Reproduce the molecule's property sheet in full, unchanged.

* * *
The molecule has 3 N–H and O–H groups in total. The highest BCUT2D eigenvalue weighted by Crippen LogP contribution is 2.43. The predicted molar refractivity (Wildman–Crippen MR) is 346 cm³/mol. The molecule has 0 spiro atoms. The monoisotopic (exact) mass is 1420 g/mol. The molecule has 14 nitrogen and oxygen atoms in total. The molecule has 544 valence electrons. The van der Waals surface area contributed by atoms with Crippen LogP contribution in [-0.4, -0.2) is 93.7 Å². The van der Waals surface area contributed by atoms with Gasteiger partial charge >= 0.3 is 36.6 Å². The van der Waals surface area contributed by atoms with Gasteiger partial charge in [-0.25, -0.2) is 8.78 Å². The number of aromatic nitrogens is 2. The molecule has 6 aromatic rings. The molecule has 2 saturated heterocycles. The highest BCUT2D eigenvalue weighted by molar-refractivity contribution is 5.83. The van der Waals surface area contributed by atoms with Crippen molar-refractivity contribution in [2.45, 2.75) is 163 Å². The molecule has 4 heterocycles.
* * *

The molecule has 3 N–H and O–H groups in total. The highest BCUT2D eigenvalue weighted by Crippen LogP contribution is 2.43. The predicted molar refractivity (Wildman–Crippen MR) is 346 cm³/mol. The molecule has 0 spiro atoms. The monoisotopic (exact) mass is 1420 g/mol. The molecule has 14 nitrogen and oxygen atoms in total. The molecule has 544 valence electrons. The van der Waals surface area contributed by atoms with Crippen LogP contribution in [-0.4, -0.2) is 93.7 Å². The van der Waals surface area contributed by atoms with Gasteiger partial charge >= 0.3 is 36.6 Å². The van der Waals surface area contributed by atoms with Gasteiger partial charge in [-0.25, -0.2) is 8.78 Å². The number of aromatic nitrogens is 2. The molecule has 6 aromatic rings. The molecule has 2 saturated heterocycles. The highest BCUT2D eigenvalue weighted by molar-refractivity contribution is 5.83. The van der Waals surface area contributed by atoms with Crippen molar-refractivity contribution in [2.45, 2.75) is 163 Å². The molecule has 4 heterocycles.